When we think of someone having a heart attack, we often picture the person as an older man. While it’s true that 70 percent to 80 percent of sudden cardiac events occur in men, these events are not limited to a specific gender or even age. A new study outlines a disturbing trend: Heart attacks are increasing among young women.
The study of nearly 30,000 hospitalizations over a 19-year period showed the risk of women ages 35-54 having a heart attack is increasing. Heart attack-related hospital admissions of young women increased from 21 percent between 1995-1999 to 31 percent between 2010- 2014. Researchers are now trying to find out why this increase is occurring and what type of preventive measures young women should consider so they can maintain their heart health.
What Is a Heart Attack?
A heart attack occurs when the heart doesn’t get enough blood. This may be due to a blockage, like a blood clot, that prevents oxygen-carrying blood from getting to the heart muscle. Without oxygen, the muscle becomes damaged, which means even if a person survives the heart attack, she may still have heart failure and other complications.
A heart attack can have a variety of symptoms, and some studies indicate that women may experience symptoms differently from men. Because of this, women may not recognize that they are indeed having a heart attack. Particularly if they are young, they may not consider a heart attack to be a possibility.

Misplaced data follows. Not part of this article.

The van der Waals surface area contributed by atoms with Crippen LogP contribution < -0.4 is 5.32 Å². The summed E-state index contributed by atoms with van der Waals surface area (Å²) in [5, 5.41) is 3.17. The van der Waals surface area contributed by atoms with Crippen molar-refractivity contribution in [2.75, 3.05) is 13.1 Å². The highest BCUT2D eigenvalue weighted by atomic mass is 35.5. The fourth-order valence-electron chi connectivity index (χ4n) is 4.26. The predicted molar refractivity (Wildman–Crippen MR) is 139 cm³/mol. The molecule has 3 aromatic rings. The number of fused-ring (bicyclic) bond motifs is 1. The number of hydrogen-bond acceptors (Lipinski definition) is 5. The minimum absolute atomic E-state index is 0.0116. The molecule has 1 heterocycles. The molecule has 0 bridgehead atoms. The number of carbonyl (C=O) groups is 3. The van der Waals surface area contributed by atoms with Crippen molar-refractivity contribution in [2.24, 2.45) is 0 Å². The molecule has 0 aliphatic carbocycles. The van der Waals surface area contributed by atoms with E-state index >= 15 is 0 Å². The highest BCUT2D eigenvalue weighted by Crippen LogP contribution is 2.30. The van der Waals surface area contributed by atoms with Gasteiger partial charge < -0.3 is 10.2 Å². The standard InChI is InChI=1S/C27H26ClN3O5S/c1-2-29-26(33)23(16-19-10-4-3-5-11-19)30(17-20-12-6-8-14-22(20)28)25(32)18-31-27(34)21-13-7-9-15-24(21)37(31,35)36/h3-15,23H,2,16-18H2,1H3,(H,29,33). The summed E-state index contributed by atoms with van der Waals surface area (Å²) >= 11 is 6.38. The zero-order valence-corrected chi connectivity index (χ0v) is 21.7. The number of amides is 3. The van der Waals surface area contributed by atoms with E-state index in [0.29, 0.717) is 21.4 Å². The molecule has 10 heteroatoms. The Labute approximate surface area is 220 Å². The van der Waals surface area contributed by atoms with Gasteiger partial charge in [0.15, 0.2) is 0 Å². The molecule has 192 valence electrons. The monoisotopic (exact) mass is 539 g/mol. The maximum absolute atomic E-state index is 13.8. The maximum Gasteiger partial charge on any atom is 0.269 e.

Heart attack symptoms for women and men include:
- Pressure or pain in the center of the chest that can last or go away and come back
- Pain in arms, back, neck, jaw or stomach
- Shortness of breath—even without chest pain
- Nausea, lightheadedness or a cold sweat
Who Is at Risk for Heart Attacks?
Many of the risk factors for heart attacks are the same regardless of gender. Having high blood pressure, high LDL cholesterol, smoking, being overweight or obese, poor diet, lack of physical activity and excessive alcohol use can increase the risk of a heart attack.
Different Risks and Treatment for Women?
The young women in this study had several risk factors that warrant a closer look. First, compared with the men in the study, many of the women had a history of hypertension, diabetes, chronic kidney disease and stroke.
While it makes sense that these additional risk factors make it more likely to have a heart attack, the concern is whether younger women know they have these risk factors. Are they being screened for them? In addition to having these risk factors, there also is the concern of whether young women who know they have these factors are being properly treated. One study indicates that women who were hospitalized after a heart attack were less likely than men to receive guideline-recommended medications to thin blood, lower cholesterol or open clogged arteries.
Researchers have identified increased risk of heart attacks among young women as the problem, but they are still searching for the solution.
Choose to Take Control of Your Heart Health
You know your heart better than anyone else, but how well do you know the symptoms of a heart attack and how to reduce your risks?Learn More